3. Municipal bonds
Investments in the bonds of state and local governments typically won't make you rich, because returns are generally low. But muni bond interest payments are exempt from federal taxes. That protection may extend to state taxes if the munis are issued by the state in which the investor lives. Investors can pocket attractive returns even after taxes, because the tax hit can be sizeable for those in higher income brackets.
Muni bond funds have been on a terrific run, with average returns of nearly 15 percent over the last 12 months. But don't expect double-digit returns this year. Muni bond prices have rebounded from a market scare in late 2010, when the poor financial condition of many states and cities left investors nervous about a surge of defaults. Although many governments remain troubled, there has been no default surge and municipal bankruptcies declined last year, says Jim Colby, a muni bond analyst with Van Eck Associates.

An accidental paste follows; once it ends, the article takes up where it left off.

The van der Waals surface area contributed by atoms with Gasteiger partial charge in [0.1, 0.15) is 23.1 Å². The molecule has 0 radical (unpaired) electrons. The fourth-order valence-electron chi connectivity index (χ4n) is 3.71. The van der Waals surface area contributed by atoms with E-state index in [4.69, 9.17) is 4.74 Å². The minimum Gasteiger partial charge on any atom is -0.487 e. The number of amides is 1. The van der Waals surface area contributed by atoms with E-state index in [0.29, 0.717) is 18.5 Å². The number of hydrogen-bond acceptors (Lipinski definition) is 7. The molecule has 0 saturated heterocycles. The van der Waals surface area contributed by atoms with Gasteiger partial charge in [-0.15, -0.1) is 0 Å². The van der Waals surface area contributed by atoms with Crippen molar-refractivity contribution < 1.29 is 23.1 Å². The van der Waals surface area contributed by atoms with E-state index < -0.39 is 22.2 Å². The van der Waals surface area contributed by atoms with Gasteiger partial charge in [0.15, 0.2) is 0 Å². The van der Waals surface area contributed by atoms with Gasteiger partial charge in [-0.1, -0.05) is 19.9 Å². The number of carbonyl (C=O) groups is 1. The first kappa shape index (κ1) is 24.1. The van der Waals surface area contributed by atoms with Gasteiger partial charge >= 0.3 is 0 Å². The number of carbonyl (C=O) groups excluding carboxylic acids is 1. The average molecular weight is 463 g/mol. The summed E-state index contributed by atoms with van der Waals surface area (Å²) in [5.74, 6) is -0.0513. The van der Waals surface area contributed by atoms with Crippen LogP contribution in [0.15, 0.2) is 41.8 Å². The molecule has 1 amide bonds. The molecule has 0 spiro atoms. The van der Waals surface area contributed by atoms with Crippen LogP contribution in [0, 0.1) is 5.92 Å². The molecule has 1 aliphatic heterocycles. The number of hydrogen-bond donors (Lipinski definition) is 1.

A setback for the economic recovery could put more pressure on government budgets. But Colby says munis remain an attractive alternative to Treasurys. He's expecting muni returns to average 4 to 5 percent over the next few years.
"Munis give an investor opportunity," he says, "at a time when so many are saying, 'Boy, I'm having a hard time stomaching these low Treasury yields.'"
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